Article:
After years of pushing low-fat and high-carbohydrate diets, the federal health agencies have finally flipped their recommendations:
Following an Institute of Medicine report, the 2005 Dietary Guidelines quietly began to reverse the government’s campaign against dietary fat, increasing the upper limit to 35 percent — and also, for the first time, recommending a lower limit of 20 percent…the scientists on the 2015 Dietary Guidelines Advisory Committee, for the first time in 35 years have sent recommendations to the government without any upper limit on total fat.
The guidelines themselves take a strong stance on sugars and refined carbohydrates as well:
Higher consumption of sugar-sweetened foods and beverages as well as refined grains was identified as detrimental in almost all conclusion statements with moderate to strong evidence.
And it looks like those egg council creeps finally got to the scientists too:
Available evidence shows no appreciable relationship between consumption of dietary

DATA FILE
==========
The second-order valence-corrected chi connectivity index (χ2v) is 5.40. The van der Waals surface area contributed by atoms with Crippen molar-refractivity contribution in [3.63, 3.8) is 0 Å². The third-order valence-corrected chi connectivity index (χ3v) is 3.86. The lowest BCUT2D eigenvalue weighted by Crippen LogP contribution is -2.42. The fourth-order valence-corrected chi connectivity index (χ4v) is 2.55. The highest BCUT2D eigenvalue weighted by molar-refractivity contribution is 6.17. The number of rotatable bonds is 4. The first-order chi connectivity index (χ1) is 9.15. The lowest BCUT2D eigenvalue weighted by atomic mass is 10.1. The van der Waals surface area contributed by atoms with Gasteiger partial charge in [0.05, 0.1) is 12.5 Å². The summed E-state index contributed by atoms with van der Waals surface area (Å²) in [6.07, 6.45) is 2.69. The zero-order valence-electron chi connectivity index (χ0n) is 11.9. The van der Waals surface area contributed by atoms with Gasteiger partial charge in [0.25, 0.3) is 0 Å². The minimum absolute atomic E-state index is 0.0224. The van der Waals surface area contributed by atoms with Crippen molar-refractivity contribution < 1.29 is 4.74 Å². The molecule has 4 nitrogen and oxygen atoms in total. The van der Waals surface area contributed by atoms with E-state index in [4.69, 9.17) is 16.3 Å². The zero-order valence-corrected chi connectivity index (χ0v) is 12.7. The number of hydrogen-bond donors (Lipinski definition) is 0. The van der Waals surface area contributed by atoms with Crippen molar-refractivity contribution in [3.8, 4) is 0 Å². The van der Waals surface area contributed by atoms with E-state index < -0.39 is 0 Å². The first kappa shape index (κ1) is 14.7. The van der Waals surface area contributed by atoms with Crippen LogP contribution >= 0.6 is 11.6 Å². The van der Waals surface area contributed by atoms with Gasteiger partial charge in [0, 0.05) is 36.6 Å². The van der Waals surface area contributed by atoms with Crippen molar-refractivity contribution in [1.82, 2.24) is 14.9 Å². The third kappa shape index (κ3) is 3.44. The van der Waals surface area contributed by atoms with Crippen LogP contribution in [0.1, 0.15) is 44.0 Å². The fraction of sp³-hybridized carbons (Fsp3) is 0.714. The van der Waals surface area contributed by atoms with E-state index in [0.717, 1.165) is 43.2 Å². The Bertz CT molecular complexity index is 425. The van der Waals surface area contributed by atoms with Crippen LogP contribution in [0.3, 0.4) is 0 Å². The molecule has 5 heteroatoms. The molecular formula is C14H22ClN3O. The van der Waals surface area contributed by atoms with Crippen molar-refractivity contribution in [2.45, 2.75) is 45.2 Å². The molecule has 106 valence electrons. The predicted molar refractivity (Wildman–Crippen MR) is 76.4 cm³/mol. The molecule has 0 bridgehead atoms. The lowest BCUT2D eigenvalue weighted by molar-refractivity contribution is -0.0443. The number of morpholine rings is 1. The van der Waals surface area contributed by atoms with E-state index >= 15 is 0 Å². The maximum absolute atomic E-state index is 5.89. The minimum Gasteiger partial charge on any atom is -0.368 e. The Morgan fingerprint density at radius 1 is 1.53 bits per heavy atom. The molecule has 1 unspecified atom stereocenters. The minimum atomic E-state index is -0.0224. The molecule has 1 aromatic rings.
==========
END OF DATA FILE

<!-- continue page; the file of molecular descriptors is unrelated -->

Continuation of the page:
cholesterol and serum cholesterol.
I switched to a vegetarian protein- and fat-heavy diet with lots of raw vegetables, oils, eggs, yogurt and nuts this year and I’ve lost significant weight and felt amazing. It’s fascinating to see the tides change as scientists finally have the tools and data to run big studies on nutrition:
Confirming many other observations, large randomized trials in 2006 and 2013 showed that a low-fat diet had no significant benefits for heart disease, stroke, diabetes or cancer risks, while a high-fat, Mediterranean-style diet rich in nuts or extra-virgin olive oil — exceeding 40 percent of calories in total fat — significantly reduced cardiovascular disease, diabetes and long-term weight gain.
But all of this threatens a huge packaged-food industry that thrives on shelf-stable grain products, and the political deck is stacked against change. Hopefully the evolving scientific consensus will bolster efforts like the ones led by Alice Waters and Michael Pollan to move our eating back toward freshness, sustainability, and health.